Massey also spoke to George Martinez, an adjunct professor of political science at Pace University and a cultural ambassador for the US Department of State, who was also looking beyond Zuccotti Park. He helped to organize the Sunset Park and Bronx occupations and, with the aim of connecting occupations across the country, “traveled to Detroit and Pittsburgh to deliver supplies and support to occupations in those cities.”
In the New York Times today, many of these themes resurfaced. As the Times put it:
In New York … and in other cities, dozens of organizers maintained that the movement had already reshaped the public debate. They said it no longer needed to rely solely on seizing parks, demonstrating in front of the homes of billionaires or performing other acts of street theater. They said they were already trying to broaden their influence, for instance by deepening their involvement in community groups and spearheading more of what they described as direct actions, like withdrawing money from banks, and were considering supporting like-minded political candidates.
Moreover, “some acknowledged that the crackdowns by the authorities in New York and other cities might ultimately benefit the movement, which may have become too fixated on retaining the territorial footholds.” Han Shan, an activist in New York, said, “We poured a tremendous amount of resources into defending a park that was nearly symbolic. I think the movement has shown it transcends geography.”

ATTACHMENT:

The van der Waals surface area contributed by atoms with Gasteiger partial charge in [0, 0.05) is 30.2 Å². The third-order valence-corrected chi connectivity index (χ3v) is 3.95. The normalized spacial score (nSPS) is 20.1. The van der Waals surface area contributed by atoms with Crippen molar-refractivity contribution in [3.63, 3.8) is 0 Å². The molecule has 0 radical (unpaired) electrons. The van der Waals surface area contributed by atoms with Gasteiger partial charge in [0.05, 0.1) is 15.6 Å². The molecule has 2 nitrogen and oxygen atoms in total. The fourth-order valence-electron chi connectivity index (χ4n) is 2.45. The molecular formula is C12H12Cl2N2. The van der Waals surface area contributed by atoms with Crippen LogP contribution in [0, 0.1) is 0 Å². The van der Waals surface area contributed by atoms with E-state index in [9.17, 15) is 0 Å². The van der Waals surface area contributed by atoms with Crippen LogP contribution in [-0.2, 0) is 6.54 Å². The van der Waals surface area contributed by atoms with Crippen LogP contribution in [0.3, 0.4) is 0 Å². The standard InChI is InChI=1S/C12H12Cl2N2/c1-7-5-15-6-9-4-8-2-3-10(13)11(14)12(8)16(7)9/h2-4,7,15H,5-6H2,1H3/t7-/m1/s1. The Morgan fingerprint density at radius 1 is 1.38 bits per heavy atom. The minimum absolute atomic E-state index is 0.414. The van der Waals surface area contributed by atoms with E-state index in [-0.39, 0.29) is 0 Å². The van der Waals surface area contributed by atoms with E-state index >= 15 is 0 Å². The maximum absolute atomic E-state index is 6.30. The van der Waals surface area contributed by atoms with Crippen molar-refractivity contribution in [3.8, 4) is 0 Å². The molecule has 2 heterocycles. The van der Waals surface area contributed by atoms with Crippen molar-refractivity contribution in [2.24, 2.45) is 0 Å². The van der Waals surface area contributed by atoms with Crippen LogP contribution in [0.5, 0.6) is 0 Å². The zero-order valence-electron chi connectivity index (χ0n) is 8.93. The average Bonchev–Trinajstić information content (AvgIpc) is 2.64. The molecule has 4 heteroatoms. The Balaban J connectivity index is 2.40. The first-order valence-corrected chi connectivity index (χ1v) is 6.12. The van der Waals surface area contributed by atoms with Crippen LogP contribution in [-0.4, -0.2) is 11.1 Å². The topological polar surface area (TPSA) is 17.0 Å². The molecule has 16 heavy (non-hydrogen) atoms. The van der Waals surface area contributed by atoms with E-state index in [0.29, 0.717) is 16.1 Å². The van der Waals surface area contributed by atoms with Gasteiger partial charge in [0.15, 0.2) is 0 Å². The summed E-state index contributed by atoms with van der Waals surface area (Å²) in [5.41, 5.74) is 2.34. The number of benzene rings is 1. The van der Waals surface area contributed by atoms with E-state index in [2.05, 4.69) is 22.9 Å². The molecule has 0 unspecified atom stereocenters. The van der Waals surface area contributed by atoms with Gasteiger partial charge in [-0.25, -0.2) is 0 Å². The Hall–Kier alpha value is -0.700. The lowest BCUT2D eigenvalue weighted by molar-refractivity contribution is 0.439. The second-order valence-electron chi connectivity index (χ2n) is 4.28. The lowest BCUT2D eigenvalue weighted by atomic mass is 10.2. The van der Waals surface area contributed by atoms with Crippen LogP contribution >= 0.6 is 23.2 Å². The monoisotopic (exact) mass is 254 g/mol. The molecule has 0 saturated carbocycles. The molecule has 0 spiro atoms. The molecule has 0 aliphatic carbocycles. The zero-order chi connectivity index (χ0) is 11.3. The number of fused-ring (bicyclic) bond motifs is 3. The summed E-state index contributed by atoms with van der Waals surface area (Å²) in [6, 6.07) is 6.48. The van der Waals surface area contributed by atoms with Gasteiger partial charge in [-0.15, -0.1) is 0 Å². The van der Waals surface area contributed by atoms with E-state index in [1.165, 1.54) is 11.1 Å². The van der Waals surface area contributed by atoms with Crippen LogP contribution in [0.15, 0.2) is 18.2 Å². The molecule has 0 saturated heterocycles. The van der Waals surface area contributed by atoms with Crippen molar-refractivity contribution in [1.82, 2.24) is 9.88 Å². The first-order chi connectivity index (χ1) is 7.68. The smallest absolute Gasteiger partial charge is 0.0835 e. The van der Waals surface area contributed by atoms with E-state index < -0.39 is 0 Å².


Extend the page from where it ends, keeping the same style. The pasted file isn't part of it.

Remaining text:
The Times also pointed to a concrete manifestation of the movement’s broad influence, noting that union officials in Ohio said that it played a part last week “when Ohio residents voted overwhelmingly to repeal a state law limiting the collective bargaining rights of public workers.” Damon Silvers, the policy director of the AFL-CIO union, said, “They helped define what it was that was going on, and gave people a sense that you can do something about it.”
As the movement grapples with the loss of its symbolic center, I think that the above demonstrates how much it has already grown, and how shifting the focus onto specific economic targets, and community needs, while still maintaining an interest in direct action and general gatherings — means that its future should be secure.